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French politicians welcome decision to clear IMF chief

Text by Philip CROWTHER , AFP

Latest update : 2008-10-27

Politicians welcomed the results of an internal International Monetary Fund inquiry that cleared its director of abuse of power charges. Pierre Moscovici of the Socialist Party told FRANCE 24 he "never doubted" the honesty of the IMF chief.

French political leaders on Sunday welcomed the decision to clear International Monetary Fund head Dominique Strauss-Kahn of harassment or favouritism following an affair with a colleague.
   
Fund directors found Saturday that the IMF's French managing director had made a "serious error of judgment" following an inquiry into his relations with an IMF economist, but ruled he should be allowed to keep his job.
   
President Nicolas Sarkozy's ruling UMP party said the decision was "a good thing" for the IMF as it confronted the world financial meltdown, taking aim at what it called a bid to "destabilise" the IMF chief.
   
"This is good news, for it to prove impossible to destabilise someone over his private life," said UMP spokesman Frederic Lefebvre. "There were people out there who did not wish him well.
   
"The fact that Dominique Strauss-Kahn knows the French system perfectly well, and that regulation is one of his principles is truly a good thing."
   
A former French economy minister, Strauss-Kahn is aligned with Sarkozy in calling for much greater regulation of global financial markets, despite reservations from the United States, Britain and Germany.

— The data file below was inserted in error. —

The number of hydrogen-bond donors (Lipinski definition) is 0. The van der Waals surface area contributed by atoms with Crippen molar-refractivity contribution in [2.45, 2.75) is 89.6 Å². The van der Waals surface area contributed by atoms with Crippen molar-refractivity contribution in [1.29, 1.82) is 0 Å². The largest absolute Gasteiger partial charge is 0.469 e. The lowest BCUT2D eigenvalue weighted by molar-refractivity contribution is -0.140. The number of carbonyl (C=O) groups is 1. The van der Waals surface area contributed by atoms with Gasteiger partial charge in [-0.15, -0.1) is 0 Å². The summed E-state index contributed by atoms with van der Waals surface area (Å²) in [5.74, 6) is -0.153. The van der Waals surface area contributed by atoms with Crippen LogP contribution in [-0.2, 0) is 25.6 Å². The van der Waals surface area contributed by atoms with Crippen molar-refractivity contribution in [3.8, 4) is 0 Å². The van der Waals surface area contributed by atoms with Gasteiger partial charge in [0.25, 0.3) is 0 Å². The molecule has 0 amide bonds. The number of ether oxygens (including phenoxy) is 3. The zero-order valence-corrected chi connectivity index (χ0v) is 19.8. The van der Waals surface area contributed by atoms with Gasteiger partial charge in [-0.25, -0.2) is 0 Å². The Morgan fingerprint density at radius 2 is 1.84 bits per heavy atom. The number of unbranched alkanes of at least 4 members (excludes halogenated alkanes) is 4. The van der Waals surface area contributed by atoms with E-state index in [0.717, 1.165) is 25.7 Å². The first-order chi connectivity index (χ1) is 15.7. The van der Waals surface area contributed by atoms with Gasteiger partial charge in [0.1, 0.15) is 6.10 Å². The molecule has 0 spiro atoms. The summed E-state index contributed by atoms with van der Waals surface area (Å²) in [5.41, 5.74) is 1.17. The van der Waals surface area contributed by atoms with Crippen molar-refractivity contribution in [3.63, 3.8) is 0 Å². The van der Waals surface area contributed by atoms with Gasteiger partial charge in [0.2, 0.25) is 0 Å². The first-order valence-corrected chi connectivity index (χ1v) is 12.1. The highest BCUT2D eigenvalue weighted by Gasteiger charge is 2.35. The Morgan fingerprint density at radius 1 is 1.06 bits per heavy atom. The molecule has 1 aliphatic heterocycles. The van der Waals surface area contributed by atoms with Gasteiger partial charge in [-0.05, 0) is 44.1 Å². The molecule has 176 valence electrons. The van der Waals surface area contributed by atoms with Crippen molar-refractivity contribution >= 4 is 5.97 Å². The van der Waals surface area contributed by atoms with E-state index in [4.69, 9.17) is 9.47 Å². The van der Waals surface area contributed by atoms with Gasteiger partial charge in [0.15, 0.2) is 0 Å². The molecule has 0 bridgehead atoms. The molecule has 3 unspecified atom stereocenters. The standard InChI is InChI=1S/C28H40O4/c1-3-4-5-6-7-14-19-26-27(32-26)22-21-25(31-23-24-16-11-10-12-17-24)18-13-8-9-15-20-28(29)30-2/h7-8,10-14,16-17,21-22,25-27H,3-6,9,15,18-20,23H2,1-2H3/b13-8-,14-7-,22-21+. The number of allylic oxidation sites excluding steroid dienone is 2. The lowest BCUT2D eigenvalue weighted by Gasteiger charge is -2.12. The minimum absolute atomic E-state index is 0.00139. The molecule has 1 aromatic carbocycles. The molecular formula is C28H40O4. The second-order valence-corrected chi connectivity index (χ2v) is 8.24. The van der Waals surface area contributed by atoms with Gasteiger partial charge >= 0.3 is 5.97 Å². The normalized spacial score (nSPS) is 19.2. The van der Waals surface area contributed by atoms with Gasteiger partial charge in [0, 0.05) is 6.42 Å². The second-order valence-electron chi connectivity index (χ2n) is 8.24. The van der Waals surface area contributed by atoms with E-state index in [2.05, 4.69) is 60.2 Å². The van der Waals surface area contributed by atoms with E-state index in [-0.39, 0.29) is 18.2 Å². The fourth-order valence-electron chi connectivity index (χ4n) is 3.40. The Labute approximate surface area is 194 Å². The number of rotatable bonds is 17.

France's Foreign Minister Bernard Kouchner last week accused unnamed political forces of conspiring to push the scandal into the media spotlight.
   
Members of Strauss-Kahn's opposition Socialist Party also welcomed the news he would stay at the helm.
   
Former prime minister Laurent Fabius said the case was now "settled".
   
"Dominique Strauss-Kahn has been completely cleared and that is excellent news, for him of course but also for those who support him and his work at the IMF," he told Radio J.
   
Lionel Jospin, also a former prime minister, told Europe 1 radio he was "delighted."
   
"If we are to refound a regulated financial and monetary system, the Monetary Fund needs to be at the heart of that process. So it is particularly important that the man who runs it be able to do so."
   
Strauss-Kahn, 59, was appointed in September 2007 to head the IMF and help reform the institution.
   
The Frenchman admitted having an extramarital affair with the economist Piroska Nagy, but denied harassing her and rejected suggestions she was given a more generous severance package than merited when she left the IMF in August.
   
The probe came 15 months after former World Bank president Paul Wolfowitz was forced to quit because of alleged favoritism towards a staffer with whom he had a long-standing relationship.

Date created : 2008-10-26

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